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Suraj Sharma's amazing turn of events in Ang Lee's 'Life of Pi'

The acting novice tagged along on his brother's audition for the film and wound up snaring the lead. Now 19, he seems unfazed by the accolades and his incredible journey.

November 16, 2012|By Rebecca Keegan, Los Angeles Times
  • Suraj Sharma, star of "Life of Pi," at Fox Studios in Los Angeles.
Suraj Sharma, star of "Life of Pi," at Fox Studios in Los Angeles. (Wally Skalij, Los Angeles…)

On his second day in Los Angeles, Suraj Sharma was on a mission.

"In-N-Out Burger is gonna happen whether or not anything else happens," said the lanky 19-year-old star of "Life of Pi," who was visiting the U.S. for the first time from his home in Delhi, India.

In town in June for a few days of promoting the film and visiting college campuses, Sharma was determined to experience some of California's creature comforts — the miraculous weather and a double-double, animal style.

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"You have sunshine, and it's not hot," he said, tipping his head quizzically as he sat outside at a picnic table on the 20th Century Fox lot. "No one told me about this. That's amazing. In India, if it's sunny, it's hot."

Also amazing is how Sharma, a novice, landed the role of Pi Patel — one of the more demanding acting performances in one of the year's most ambitious movies. Early reviews for the film have praised his engaging screen debut.

In "Life of Pi" (opening Wednesday), directed by Ang Lee and based on the bestselling metaphysical novel by Yann Martel, Sharma plays an Indian boy who survives a shipwreck only to be stranded alone on a lifeboat with a Bengal tiger. Pi is Sharma's first acting role of any kind and one that would present huge challenges for a veteran — he had to perform opposite computer-generated creatures, gain and lose almost 40 pounds, convey his character's spiritual journey with just a few lines of dialogue and hold the screen for most of the film.

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But Sharma, who carries himself with an unlikely mixture of enthusiasm and equanimity, seems unfazed by his near overnight evolution from anonymous soccer-playing teenager to the star of a widely anticipated big-budget 3-D studio picture from an Academy Award-winning director. "This is all seeming like a dream and surreal to me. It's only when it sinks in that it gets pressurizing, and it doesn't sink. Hopefully, it doesn't sink," he said, adding, "Pi didn't sink."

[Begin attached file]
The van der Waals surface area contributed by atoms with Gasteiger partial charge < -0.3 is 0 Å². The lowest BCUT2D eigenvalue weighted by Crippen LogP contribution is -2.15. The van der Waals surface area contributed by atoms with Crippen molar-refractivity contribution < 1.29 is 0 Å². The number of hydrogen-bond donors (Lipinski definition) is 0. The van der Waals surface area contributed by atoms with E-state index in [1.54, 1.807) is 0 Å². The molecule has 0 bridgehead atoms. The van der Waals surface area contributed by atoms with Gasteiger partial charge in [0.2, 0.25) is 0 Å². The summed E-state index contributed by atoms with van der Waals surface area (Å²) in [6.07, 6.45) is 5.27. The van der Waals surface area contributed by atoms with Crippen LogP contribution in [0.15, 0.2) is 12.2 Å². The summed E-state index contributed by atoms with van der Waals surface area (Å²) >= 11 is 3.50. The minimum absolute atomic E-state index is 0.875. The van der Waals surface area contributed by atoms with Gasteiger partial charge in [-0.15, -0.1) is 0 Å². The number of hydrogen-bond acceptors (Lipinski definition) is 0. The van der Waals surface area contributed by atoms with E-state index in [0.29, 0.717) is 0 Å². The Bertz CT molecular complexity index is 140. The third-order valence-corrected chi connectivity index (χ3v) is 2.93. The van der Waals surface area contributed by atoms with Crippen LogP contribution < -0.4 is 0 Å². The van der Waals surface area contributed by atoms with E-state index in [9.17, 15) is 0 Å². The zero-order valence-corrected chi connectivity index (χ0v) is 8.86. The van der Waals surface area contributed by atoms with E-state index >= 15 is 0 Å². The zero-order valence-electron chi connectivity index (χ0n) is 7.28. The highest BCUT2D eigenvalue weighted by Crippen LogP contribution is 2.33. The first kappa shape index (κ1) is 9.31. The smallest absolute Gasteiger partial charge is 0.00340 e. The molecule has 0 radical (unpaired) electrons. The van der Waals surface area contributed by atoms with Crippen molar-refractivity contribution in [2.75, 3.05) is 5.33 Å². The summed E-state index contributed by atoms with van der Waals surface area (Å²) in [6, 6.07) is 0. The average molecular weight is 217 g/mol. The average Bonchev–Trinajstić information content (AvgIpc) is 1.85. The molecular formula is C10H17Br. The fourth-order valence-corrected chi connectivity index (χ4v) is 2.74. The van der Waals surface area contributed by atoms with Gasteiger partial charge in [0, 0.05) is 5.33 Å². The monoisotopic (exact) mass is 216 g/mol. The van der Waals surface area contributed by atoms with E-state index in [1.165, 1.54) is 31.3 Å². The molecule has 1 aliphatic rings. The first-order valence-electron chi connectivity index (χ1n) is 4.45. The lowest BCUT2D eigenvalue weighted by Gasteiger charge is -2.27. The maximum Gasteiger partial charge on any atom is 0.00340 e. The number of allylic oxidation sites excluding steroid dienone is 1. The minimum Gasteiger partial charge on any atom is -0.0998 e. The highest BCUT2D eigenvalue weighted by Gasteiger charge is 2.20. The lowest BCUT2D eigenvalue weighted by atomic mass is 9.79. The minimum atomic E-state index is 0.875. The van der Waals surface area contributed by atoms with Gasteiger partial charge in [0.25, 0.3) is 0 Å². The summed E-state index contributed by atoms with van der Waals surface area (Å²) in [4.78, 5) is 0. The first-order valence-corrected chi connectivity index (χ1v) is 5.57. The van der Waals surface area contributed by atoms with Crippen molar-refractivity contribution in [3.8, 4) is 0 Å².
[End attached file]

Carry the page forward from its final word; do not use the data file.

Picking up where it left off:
Casting directors saw more than 3,000 boys in the U.S., Canada, the U.K. and India for the role, and Sharma nearly wasn't one of them. He wasn't interested in acting but had tagged along to his younger brother Sriharsh's audition in Delhi in hopes that they would stop at Subway for sandwiches afterward. (Sriharsh appeared in small parts in the 2007 Wes Anderson movie "The Darjeeling Limited" and the 2010 Sona Jain movie "For Real.")

"I just went along 'cause I had to have lunch with him," Sharma said. "They said, 'You're the appropriate age, just go and give it a shot.' And I said, 'Well, I'm just waiting. I might as well do something.'"

For the audition, Sharma read from a survivalist manual. It was his unassuming appearance — he wore glasses and had a chipped tooth — that caught the eye of Lee's casting director, Avy Kaufman, who also cast this year's "Lincoln" and "Prometheus."

"He was a little playful," Kaufman said. "He's got a tricky little smile. He was precocious in the right way." Kaufman was immediately sold on Sharma, whose acting seemed natural in contrast to that of the broad style of some of the young Bollywood actors who auditioned.

Sharma delivered three additional auditions over the next six months. When Lee screened footage of him for Fox executives, they were quickly charmed as well.

Sharma's parents, however, took longer to convince — his mother, an economist, and father, a software engineer, were concerned about their son missing his senior year of high school and perplexed by the complex studio employment contract, according to Kaufman. "Ang said this would be education in itself and it would be life-changing and it would teach me so much more than I would learn in school," Sharma said. "At the end, they were excited, like, go for it."

Sharma's mother performed a small ceremony appointing Lee as her son's guru, and the director took on his leading man as a pupil. There was a lot to learn besides the basic workings of a film set. Consider: Sharma didn't know how to swim, and much of the movie would be shot in a 1.7-million-gallon water tank in Taiwan, with crucial sequences filmed underwater.

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The film's stunt coordinator, Charlie Croughwell, taught Sharma to swim, perform his own stunts and hold his breath for long stretches.

"The breath holding — our aim was a minute," Sharma said. "I started off with 15 seconds and thought it was a really long time. When I came out of the water, everybody was looking at me like, 'Man, that is pathetic, 15 seconds? Seriously?' But they trained me. They would have a rope tied to the bottom of the pool and I would go underneath and pull it to the other side.... By the end of it I could do a minute and a half and keep swimming.... They had to get me to a level of swimming where I didn't need to think about that and I could focus on the performance."

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